The lunge is the most fundamental skill in badminton competitions. Fifteen university-level male badminton players performed lunge maneuvers in four directions, namely, right-forward, left-forward, right-backward, and left-backward, while wearing two different brands of badminton shoes. The test compared the kinetics of badminton shoes in performing typical lunge maneuvers. A force plate and an insole measurement system measured the ground reaction forces and plantar pressures. These measurements were compared across all lunge maneuvers. The left-forward lunge generated significantly higher first vertical impact force (2.34 ± 0.52 BW) than that of the right-backward (2.06 ± 0.60 BW) and left-backward lunges (1.78 ± 0.44 BW); higher second vertical impact force (2.44 ± 0.51 BW) than that of the left-backward lunge (2.07 ± 0.38 BW); and higher maximum anterior-posterior shear force (1.48 ± 0.36 BW) than that of the left-backward lunge (1.18 ± 0.38 BW). Compared with other lunge directions, the left-forward lunge showed higher mean maximum vertical impact anterior-posterior shear forces and their respective maximum loading rates, and the plantar pressure at the total foot and heel regions. Therefore, the left-forward lunge is a critical maneuver for badminton biomechanics and related footwear research because of the high loading magnitude generated during heel impact.

Restricted access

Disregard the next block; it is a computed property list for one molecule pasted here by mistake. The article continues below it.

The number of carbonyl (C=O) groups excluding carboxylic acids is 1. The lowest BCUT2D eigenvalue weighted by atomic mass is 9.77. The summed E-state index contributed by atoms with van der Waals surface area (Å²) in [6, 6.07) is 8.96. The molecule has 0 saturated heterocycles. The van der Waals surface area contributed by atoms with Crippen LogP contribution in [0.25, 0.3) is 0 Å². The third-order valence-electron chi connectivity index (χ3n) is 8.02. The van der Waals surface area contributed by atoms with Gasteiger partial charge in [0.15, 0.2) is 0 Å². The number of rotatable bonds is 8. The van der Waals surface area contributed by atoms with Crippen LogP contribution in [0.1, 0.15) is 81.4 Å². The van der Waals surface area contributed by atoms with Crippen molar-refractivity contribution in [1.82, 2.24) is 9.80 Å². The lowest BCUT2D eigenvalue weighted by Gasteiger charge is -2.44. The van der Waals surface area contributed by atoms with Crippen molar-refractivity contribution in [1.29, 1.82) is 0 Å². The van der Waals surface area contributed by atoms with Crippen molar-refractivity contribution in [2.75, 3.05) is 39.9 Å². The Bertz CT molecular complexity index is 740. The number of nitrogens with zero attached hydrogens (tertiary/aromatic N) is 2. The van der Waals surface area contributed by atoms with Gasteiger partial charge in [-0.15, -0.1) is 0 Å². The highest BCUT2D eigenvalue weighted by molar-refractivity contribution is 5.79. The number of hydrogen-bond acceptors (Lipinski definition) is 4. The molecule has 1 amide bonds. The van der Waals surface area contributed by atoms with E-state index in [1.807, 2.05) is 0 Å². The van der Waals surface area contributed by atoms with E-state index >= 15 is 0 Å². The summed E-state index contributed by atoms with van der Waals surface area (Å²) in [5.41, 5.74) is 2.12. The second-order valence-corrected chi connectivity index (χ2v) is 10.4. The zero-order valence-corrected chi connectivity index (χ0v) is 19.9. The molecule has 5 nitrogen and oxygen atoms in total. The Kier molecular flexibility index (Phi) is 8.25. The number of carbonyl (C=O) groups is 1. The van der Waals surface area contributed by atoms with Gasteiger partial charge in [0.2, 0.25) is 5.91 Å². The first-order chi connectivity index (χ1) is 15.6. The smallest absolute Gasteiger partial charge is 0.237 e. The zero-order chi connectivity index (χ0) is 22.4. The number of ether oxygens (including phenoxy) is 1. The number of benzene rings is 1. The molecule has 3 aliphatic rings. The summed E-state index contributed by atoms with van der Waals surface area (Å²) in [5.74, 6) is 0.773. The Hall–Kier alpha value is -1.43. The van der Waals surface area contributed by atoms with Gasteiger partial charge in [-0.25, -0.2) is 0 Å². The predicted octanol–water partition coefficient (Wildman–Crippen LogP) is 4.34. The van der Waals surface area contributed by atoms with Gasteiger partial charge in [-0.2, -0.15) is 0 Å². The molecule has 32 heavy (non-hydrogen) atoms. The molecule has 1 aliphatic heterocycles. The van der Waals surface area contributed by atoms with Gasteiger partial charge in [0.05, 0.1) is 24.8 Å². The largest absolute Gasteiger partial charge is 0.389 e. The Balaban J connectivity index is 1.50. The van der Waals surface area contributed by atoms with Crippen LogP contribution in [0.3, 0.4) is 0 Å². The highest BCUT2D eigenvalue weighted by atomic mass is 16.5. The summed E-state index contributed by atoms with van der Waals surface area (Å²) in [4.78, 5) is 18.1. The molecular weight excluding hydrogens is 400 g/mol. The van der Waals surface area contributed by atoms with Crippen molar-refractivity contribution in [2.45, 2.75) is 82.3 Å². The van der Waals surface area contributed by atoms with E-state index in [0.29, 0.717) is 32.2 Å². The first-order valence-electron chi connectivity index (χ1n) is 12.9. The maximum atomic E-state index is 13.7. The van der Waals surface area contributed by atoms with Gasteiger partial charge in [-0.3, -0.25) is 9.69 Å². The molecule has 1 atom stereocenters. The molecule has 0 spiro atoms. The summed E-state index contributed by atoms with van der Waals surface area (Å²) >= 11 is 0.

Pedro L. Valenzuela, Guillermo Sánchez-Martínez, Elaia Torrontegi, Javier Vázquez-Carrión, Manuela González, Zigor Montalvo and Grégoire P. Millet

In this regard, there is a lack of evidence on the feasibility/effectiveness of RSH on racket sports, 15 , 16 and, to our knowledge, it has never been investigated in badminton. Moreover, little data exist on the acute response to an RS session performed with BFR (RS-BFR). 17 Therefore, the present

Restricted access

Thorben Hülsdünker, Clara Rentz, Diemo Ruhnow, Hannes Käsbauer, Heiko K. Strüder and Andreas Mierau

badminton. 4 , 5 These adaptations have previously been attributed to the central nervous system (CNS) 5 – 7 and predominantly to the athletes’ visual function. Neurophysiologic experiments in badminton players and nonathletes suggested that the athletes’ faster visuomotor reaction time is attributable to

Restricted access

Norbert Hagemann, Bernd Strauss and Rouwen Cañal-Bruland